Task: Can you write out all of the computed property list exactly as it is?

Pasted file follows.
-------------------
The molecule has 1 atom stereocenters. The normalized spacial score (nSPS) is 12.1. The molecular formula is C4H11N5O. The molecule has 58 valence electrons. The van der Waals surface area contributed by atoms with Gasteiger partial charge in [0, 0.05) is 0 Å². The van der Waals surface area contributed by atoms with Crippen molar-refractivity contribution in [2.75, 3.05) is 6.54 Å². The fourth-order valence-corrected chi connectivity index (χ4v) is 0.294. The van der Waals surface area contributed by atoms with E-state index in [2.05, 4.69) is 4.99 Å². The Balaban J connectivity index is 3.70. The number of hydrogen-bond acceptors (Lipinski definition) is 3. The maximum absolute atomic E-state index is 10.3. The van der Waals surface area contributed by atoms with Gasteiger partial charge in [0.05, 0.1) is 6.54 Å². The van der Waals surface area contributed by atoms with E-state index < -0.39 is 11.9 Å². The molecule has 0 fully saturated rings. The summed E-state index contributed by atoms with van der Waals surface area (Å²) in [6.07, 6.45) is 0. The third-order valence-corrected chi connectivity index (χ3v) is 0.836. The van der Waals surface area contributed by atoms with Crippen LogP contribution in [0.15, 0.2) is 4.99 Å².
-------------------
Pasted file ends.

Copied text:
The molecule has 1 atom stereocenters. The normalized spacial score (nSPS) is 12.1. The molecular formula is C4H11N5O. The molecule has 58 valence electrons. The van der Waals surface area contributed by atoms with Gasteiger partial charge in [0, 0.05) is 0 Å². The van der Waals surface area contributed by atoms with Crippen molar-refractivity contribution in [2.75, 3.05) is 6.54 Å². The fourth-order valence-corrected chi connectivity index (χ4v) is 0.294. The van der Waals surface area contributed by atoms with E-state index in [2.05, 4.69) is 4.99 Å². The Balaban J connectivity index is 3.70. The number of hydrogen-bond acceptors (Lipinski definition) is 3. The maximum absolute atomic E-state index is 10.3. The van der Waals surface area contributed by atoms with Gasteiger partial charge in [0.05, 0.1) is 6.54 Å². The van der Waals surface area contributed by atoms with E-state index < -0.39 is 11.9 Å². The molecule has 0 fully saturated rings. The summed E-state index contributed by atoms with van der Waals surface area (Å²) in [6.07, 6.45) is 0. The third-order valence-corrected chi connectivity index (χ3v) is 0.836. The van der Waals surface area contributed by atoms with Crippen LogP contribution in [0.15, 0.2) is 4.99 Å².